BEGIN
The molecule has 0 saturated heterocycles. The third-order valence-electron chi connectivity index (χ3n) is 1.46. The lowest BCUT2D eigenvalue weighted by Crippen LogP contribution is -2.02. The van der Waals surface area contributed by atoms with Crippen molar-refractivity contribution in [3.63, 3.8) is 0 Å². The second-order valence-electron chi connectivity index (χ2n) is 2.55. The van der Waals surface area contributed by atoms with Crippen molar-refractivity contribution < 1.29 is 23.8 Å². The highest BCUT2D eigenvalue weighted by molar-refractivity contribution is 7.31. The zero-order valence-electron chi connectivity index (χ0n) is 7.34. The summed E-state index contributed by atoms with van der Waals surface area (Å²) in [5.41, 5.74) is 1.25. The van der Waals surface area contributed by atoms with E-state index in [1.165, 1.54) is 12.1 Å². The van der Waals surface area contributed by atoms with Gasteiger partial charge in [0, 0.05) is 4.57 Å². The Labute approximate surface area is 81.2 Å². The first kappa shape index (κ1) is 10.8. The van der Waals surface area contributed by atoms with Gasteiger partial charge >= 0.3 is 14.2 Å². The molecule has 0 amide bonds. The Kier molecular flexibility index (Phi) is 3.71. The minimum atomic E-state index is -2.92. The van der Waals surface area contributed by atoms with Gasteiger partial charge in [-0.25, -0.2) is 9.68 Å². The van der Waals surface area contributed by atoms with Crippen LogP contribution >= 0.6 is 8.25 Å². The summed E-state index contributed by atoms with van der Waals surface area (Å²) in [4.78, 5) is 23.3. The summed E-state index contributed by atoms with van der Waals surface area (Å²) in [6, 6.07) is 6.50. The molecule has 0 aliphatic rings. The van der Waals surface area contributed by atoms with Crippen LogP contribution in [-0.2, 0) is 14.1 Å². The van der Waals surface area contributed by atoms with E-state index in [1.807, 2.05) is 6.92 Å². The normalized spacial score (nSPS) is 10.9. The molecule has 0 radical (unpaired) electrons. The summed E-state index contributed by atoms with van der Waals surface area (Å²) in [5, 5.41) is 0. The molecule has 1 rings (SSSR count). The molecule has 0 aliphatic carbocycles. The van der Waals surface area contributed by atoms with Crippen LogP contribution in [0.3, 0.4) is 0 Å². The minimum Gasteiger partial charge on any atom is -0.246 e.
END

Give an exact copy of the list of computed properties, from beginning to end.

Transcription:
The molecule has 0 saturated heterocycles. The third-order valence-electron chi connectivity index (χ3n) is 1.46. The lowest BCUT2D eigenvalue weighted by Crippen LogP contribution is -2.02. The van der Waals surface area contributed by atoms with Crippen molar-refractivity contribution in [3.63, 3.8) is 0 Å². The second-order valence-electron chi connectivity index (χ2n) is 2.55. The van der Waals surface area contributed by atoms with Crippen molar-refractivity contribution < 1.29 is 23.8 Å². The highest BCUT2D eigenvalue weighted by molar-refractivity contribution is 7.31. The zero-order valence-electron chi connectivity index (χ0n) is 7.34. The summed E-state index contributed by atoms with van der Waals surface area (Å²) in [5.41, 5.74) is 1.25. The van der Waals surface area contributed by atoms with E-state index in [1.165, 1.54) is 12.1 Å². The van der Waals surface area contributed by atoms with Gasteiger partial charge in [0, 0.05) is 4.57 Å². The Labute approximate surface area is 81.2 Å². The first kappa shape index (κ1) is 10.8. The van der Waals surface area contributed by atoms with Gasteiger partial charge >= 0.3 is 14.2 Å². The molecule has 0 amide bonds. The Kier molecular flexibility index (Phi) is 3.71. The minimum atomic E-state index is -2.92. The van der Waals surface area contributed by atoms with Gasteiger partial charge in [-0.25, -0.2) is 9.68 Å². The van der Waals surface area contributed by atoms with Crippen LogP contribution >= 0.6 is 8.25 Å². The summed E-state index contributed by atoms with van der Waals surface area (Å²) in [4.78, 5) is 23.3. The summed E-state index contributed by atoms with van der Waals surface area (Å²) in [6, 6.07) is 6.50. The molecule has 0 aliphatic rings. The van der Waals surface area contributed by atoms with Crippen LogP contribution in [-0.2, 0) is 14.1 Å². The van der Waals surface area contributed by atoms with E-state index in [1.807, 2.05) is 6.92 Å². The normalized spacial score (nSPS) is 10.9. The molecule has 0 radical (unpaired) electrons. The summed E-state index contributed by atoms with van der Waals surface area (Å²) in [5, 5.41) is 0. The molecule has 1 rings (SSSR count). The molecule has 0 aliphatic carbocycles. The van der Waals surface area contributed by atoms with Crippen LogP contribution in [0.3, 0.4) is 0 Å². The minimum Gasteiger partial charge on any atom is -0.246 e.